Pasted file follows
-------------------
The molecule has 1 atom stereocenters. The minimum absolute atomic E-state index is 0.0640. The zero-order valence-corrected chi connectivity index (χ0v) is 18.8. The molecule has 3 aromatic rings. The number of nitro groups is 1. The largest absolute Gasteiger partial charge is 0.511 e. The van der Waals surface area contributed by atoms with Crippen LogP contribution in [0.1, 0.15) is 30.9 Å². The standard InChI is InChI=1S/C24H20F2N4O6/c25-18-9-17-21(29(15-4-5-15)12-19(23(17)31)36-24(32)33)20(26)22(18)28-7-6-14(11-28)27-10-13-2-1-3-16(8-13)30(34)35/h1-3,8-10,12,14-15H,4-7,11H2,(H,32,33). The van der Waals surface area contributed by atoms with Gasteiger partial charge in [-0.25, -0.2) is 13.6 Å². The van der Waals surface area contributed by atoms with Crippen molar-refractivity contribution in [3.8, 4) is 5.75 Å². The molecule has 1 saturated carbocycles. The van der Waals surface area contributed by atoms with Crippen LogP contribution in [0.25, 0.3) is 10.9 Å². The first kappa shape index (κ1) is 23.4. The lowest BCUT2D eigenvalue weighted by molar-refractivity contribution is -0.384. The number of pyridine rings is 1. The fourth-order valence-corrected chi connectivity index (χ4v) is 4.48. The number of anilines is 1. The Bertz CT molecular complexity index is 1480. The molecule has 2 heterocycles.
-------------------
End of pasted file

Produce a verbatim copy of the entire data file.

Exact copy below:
The molecule has 1 atom stereocenters. The minimum absolute atomic E-state index is 0.0640. The zero-order valence-corrected chi connectivity index (χ0v) is 18.8. The molecule has 3 aromatic rings. The number of nitro groups is 1. The largest absolute Gasteiger partial charge is 0.511 e. The van der Waals surface area contributed by atoms with Crippen LogP contribution in [0.1, 0.15) is 30.9 Å². The standard InChI is InChI=1S/C24H20F2N4O6/c25-18-9-17-21(29(15-4-5-15)12-19(23(17)31)36-24(32)33)20(26)22(18)28-7-6-14(11-28)27-10-13-2-1-3-16(8-13)30(34)35/h1-3,8-10,12,14-15H,4-7,11H2,(H,32,33). The van der Waals surface area contributed by atoms with Gasteiger partial charge in [-0.25, -0.2) is 13.6 Å². The van der Waals surface area contributed by atoms with Crippen molar-refractivity contribution in [3.8, 4) is 5.75 Å². The molecule has 1 saturated carbocycles. The van der Waals surface area contributed by atoms with Crippen LogP contribution in [0.25, 0.3) is 10.9 Å². The first kappa shape index (κ1) is 23.4. The lowest BCUT2D eigenvalue weighted by molar-refractivity contribution is -0.384. The number of pyridine rings is 1. The fourth-order valence-corrected chi connectivity index (χ4v) is 4.48. The number of anilines is 1. The Bertz CT molecular complexity index is 1480. The molecule has 2 heterocycles.